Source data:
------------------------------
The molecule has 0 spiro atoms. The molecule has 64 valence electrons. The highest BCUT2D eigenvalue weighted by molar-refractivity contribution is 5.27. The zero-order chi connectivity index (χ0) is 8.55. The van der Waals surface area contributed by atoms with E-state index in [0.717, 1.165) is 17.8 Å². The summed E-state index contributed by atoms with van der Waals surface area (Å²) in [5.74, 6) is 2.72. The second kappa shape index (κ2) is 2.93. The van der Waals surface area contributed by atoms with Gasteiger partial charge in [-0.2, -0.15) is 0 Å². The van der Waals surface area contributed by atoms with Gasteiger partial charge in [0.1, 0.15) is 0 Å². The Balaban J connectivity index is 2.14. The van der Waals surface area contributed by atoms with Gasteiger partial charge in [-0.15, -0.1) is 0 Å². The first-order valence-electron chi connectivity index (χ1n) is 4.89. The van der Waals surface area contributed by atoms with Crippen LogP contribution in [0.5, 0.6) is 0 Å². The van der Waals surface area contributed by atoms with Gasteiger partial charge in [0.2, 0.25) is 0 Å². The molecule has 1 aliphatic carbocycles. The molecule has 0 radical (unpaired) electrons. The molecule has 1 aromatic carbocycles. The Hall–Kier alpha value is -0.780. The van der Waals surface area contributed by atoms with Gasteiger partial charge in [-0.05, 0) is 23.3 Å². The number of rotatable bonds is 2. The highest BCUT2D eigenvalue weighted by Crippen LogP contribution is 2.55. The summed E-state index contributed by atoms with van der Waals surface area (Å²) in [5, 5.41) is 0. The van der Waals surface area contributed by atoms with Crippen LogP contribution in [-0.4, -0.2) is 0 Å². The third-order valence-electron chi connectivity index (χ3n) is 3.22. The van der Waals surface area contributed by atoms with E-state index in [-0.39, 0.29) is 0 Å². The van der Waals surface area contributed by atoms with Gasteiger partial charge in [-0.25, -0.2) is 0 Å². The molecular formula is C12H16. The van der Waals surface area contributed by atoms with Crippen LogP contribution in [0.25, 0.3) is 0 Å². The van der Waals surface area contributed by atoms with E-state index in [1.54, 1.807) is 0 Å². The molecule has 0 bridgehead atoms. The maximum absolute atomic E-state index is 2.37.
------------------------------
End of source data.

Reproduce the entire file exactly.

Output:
The molecule has 0 spiro atoms. The molecule has 64 valence electrons. The highest BCUT2D eigenvalue weighted by molar-refractivity contribution is 5.27. The zero-order chi connectivity index (χ0) is 8.55. The van der Waals surface area contributed by atoms with E-state index in [0.717, 1.165) is 17.8 Å². The summed E-state index contributed by atoms with van der Waals surface area (Å²) in [5.74, 6) is 2.72. The second kappa shape index (κ2) is 2.93. The van der Waals surface area contributed by atoms with Gasteiger partial charge in [-0.2, -0.15) is 0 Å². The van der Waals surface area contributed by atoms with Gasteiger partial charge in [0.1, 0.15) is 0 Å². The Balaban J connectivity index is 2.14. The van der Waals surface area contributed by atoms with Gasteiger partial charge in [-0.15, -0.1) is 0 Å². The first-order valence-electron chi connectivity index (χ1n) is 4.89. The van der Waals surface area contributed by atoms with Crippen LogP contribution in [0.5, 0.6) is 0 Å². The van der Waals surface area contributed by atoms with Gasteiger partial charge in [0.2, 0.25) is 0 Å². The molecule has 1 aliphatic carbocycles. The molecule has 0 radical (unpaired) electrons. The molecule has 1 aromatic carbocycles. The Hall–Kier alpha value is -0.780. The van der Waals surface area contributed by atoms with Gasteiger partial charge in [-0.05, 0) is 23.3 Å². The number of rotatable bonds is 2. The highest BCUT2D eigenvalue weighted by Crippen LogP contribution is 2.55. The summed E-state index contributed by atoms with van der Waals surface area (Å²) in [5, 5.41) is 0. The van der Waals surface area contributed by atoms with Crippen LogP contribution in [-0.4, -0.2) is 0 Å². The third-order valence-electron chi connectivity index (χ3n) is 3.22. The van der Waals surface area contributed by atoms with E-state index in [-0.39, 0.29) is 0 Å². The van der Waals surface area contributed by atoms with Gasteiger partial charge in [-0.25, -0.2) is 0 Å². The molecular formula is C12H16. The van der Waals surface area contributed by atoms with Crippen LogP contribution in [0.25, 0.3) is 0 Å². The van der Waals surface area contributed by atoms with E-state index in [1.54, 1.807) is 0 Å². The molecule has 0 bridgehead atoms. The maximum absolute atomic E-state index is 2.37.